Conquering Larsen Syndrome With An Accessible Kitchen

See Emily discussing the challenges of and overcoming her spinal condition in the video below.

After meeting a family affected by Larsen syndrome who expressed a desire for a new kitchen, we learned that a member of the family was wheelchair-bound but had a passion for cooking. As we gained a solid idea of what they were looking for in cabinetry, countertops, appliances, and all the other accessories that would enhance the space, we offered our suggestions and put our plans in motion. The kitchen project would not only be aesthetically pleasing and highly functional, it would also provide for safety and universally accessible throughout.

All the new features added up to making the family extremely happy. Where once it was inconvenient for anyone in a wheelchair to reach appliances, cooktop and counters because they were too high, now every newly installed item was easy to access and there was free range of motion in the kitchen.

Universal Design Kitchen – CAD Proposal of New Kitchen Remodel

The previous kitchen made it impossible to reach into drawers or countertops, find kitchen tools, or remove food from the refrigerator/freezer. Since the completion of the renovation, the family has donned their chefs’ hats many times, and is overjoyed to be cooking together.

Using the new drawers is easy when you can roll right up to them.

Emily, a 19 year-old college student, is thrilled to be spending quality family time with her parents in the kitchen. While a good part of the kitchen design concentrated on meeting her needs, her mother, Ellen, points out that while the new kitchen facilitates Emily, it also helps her out tremendously, as well.

Emily is thrilled to be using their accessible kitchen. Although it’s been nearly a year since it was installed, she explains that it is still new and exciting each time the family works together in the kitchen.

Since the renovation was completed, my own abilities have diminished somewhat and recent bouts with a painful foot condition and acute tendonitis made me thankful that our kitchen is so chair-friendly”, says Ellen. “Even better is that we didn’t have to sacrifice beauty and style for function. Vita and Jerry made sure our kitchen was the most attractive and inviting room of our home.

Utilizing Universal Design standards, we designed a kitchen with quality products and special features that took into consideration the structure and environment that would make our clients feel comfortable, regardless of age, ability or situation.

We enhanced the space by creating a separate accessible section with no barriers between the sink, cooktop, and storage areas. Wheelchair accessible toekicks and a lower-placed wall oven, as well as an induction cooktop, were installed with safety features to prevent injuries. Cabinetry and countertops are steel reinforced and provide five feet of clear space for unobstructed wheelchair access.

Cabinetry and countertops were also installed at a lower height for convenient access. Additional easily-accessible electrical receptacles and switches were placed below the countertops.

New Cooking Skills in A Newly Accessible Kitchen – “I’m so happy to have a place where I can spend quality time with my mother when I come home from college. With her guidance, I’m improving my cooking skills and making food the whole family can enjoy”, says Emily.

DJ’s Home Improvements received a 2012 CotY Regional award as a “Universal Design Project Recognition” from the National Association of the Remodeling Industry for the above-mentioned kitchen renovation using Universal Design principles.

Emily discusses the challenges of and overcoming her spinal condition

* DJ’s Home Improvements is an award winning design and build remodeling company. Vita and Jerry have been staples of the Franklin Square community for 30 years. As homeowners and business owners for over 21 years in Franklin Square, we are also members of the Franklin Square Kiwanis, Chamber of Commerce, Sons of Italy, National Association of the Remodeling Industry, plus the National Kitchen and Bath Association and awarded Big50 in Remodeling. In 2006, 2007, 2008, 2009, 2010, and 2011 we have received the Contractor of the Year awards.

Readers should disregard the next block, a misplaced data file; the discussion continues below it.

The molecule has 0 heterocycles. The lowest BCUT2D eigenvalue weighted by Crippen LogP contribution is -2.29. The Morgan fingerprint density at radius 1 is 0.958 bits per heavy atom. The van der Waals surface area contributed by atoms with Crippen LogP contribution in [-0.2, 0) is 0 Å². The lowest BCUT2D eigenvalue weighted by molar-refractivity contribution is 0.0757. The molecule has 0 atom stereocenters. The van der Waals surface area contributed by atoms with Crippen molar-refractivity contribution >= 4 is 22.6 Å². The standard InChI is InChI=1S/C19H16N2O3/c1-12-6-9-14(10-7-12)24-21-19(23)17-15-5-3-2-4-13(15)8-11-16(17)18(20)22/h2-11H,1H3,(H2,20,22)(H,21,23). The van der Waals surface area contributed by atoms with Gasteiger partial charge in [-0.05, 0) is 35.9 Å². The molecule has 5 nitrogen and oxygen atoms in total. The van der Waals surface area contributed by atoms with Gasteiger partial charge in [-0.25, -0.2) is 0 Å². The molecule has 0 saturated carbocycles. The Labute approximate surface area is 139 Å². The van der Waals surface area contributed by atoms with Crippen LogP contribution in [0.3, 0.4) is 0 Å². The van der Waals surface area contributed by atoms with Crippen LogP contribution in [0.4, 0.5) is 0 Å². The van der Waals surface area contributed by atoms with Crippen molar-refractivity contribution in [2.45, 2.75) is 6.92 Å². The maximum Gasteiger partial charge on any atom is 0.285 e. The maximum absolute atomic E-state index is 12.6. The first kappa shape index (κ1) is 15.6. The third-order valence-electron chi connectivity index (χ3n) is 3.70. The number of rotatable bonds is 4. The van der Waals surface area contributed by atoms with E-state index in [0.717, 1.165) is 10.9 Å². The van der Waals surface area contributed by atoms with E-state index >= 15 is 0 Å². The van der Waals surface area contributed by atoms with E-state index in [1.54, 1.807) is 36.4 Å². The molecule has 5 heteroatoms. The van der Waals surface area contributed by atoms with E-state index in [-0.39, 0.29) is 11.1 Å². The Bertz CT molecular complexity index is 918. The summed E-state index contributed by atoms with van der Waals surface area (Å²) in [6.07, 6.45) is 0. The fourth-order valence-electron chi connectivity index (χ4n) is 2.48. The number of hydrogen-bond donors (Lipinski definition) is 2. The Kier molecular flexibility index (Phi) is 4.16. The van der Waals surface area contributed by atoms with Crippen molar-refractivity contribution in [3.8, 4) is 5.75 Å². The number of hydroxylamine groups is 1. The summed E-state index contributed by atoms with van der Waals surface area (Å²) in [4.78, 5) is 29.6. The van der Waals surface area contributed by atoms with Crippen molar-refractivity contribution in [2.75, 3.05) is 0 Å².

If you are interested in having us design and build your home remodel project please call us at #516-775-8696.

Join us on FacebookFollow us on TwitterLinked InYoutube

DJ’s Home Repairs & Improvements, Inc.
Nassau Lic. #H18C4240000 – Suffolk Lic. # 46377-H

Advertisements

Tips on Aging In Place

Many of our projects come to fruition to serve the needs of the ever growing and changing family. A household grows or downsizes and incorporates young and old. That’s why remodelers stress the importance of right-sizing your home as well as incorporating Universal Design into your home to accommodate the needs of different age groups residing under one roof.

(below are some notes by Louis Tenenbaum)

What is Aging in Place?

Aging in Place is a housing and care option that integrates design, equipment, and services to provide the opportunity and ability to remain in the home of your choice indefinitely.

The Mechanics of Healing (10)photo © 2008 Nazareth College | more info (via: Wylio)
Aging in Place works best when people prepare their home environments in advance of accidents or injuries using Universal Design to preserve independence and create safe care environments.

Aging in Place relies on a comprehensive and dynamic management system to use human, financial, and medical resources efficiently.

Aging in Place preserves housing stock, fosters community continuity, and strengthens families.

Aging in Place empowers older citizens with Choice and Control, Dignity and Independence – the essentials of happier homes, better lives and more economical housing and care.

What should you do to Age in Place?

  • Take care of yourself FIRST.

Remodel your home to preserve independence and create a caregiver safe environment. Preparing your home results in reduced falls, allows earlier returns from hospitalizations and rehabs and safer and easier assistance from paid and informal caregivers.  This is all win-win because the benefits you appreciate also save healthcare dollars. Currently you have to make this investment in YOUR future. I hope subsidies and incentives will help out soon. Independent Showerphoto © 2007 Nancy Hugo, CKD | more info (via: Wylio)
Grab bars and railings are modest investments. Removing throw rugs costs nothing. More extensive remodeling also enhances your lifestyle and increases property value when done attractively and well. Maybe I should say win-win win!